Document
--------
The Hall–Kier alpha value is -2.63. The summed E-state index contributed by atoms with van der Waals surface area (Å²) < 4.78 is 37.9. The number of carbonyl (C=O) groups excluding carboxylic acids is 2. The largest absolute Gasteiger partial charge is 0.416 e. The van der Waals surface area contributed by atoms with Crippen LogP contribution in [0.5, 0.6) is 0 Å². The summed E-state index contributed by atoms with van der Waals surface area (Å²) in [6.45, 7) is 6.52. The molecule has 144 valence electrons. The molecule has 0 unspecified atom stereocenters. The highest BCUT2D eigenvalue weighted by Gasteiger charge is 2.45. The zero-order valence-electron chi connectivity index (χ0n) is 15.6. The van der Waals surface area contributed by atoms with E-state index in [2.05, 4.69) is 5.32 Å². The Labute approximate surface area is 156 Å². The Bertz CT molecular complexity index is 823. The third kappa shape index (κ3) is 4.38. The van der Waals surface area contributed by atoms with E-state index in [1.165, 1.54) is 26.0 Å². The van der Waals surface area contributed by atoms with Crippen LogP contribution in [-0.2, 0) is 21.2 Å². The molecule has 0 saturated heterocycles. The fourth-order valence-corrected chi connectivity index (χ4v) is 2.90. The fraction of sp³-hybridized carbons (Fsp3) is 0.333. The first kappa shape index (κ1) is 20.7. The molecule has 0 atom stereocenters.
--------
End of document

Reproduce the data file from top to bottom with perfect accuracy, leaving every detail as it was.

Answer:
The Hall–Kier alpha value is -2.63. The summed E-state index contributed by atoms with van der Waals surface area (Å²) < 4.78 is 37.9. The number of carbonyl (C=O) groups excluding carboxylic acids is 2. The largest absolute Gasteiger partial charge is 0.416 e. The van der Waals surface area contributed by atoms with Crippen LogP contribution in [0.5, 0.6) is 0 Å². The summed E-state index contributed by atoms with van der Waals surface area (Å²) in [6.45, 7) is 6.52. The molecule has 144 valence electrons. The molecule has 0 unspecified atom stereocenters. The highest BCUT2D eigenvalue weighted by Gasteiger charge is 2.45. The zero-order valence-electron chi connectivity index (χ0n) is 15.6. The van der Waals surface area contributed by atoms with E-state index in [2.05, 4.69) is 5.32 Å². The Labute approximate surface area is 156 Å². The Bertz CT molecular complexity index is 823. The third kappa shape index (κ3) is 4.38. The van der Waals surface area contributed by atoms with E-state index in [1.165, 1.54) is 26.0 Å². The van der Waals surface area contributed by atoms with Crippen LogP contribution in [-0.2, 0) is 21.2 Å². The molecule has 0 saturated heterocycles. The fourth-order valence-corrected chi connectivity index (χ4v) is 2.90. The fraction of sp³-hybridized carbons (Fsp3) is 0.333. The first kappa shape index (κ1) is 20.7. The molecule has 0 atom stereocenters.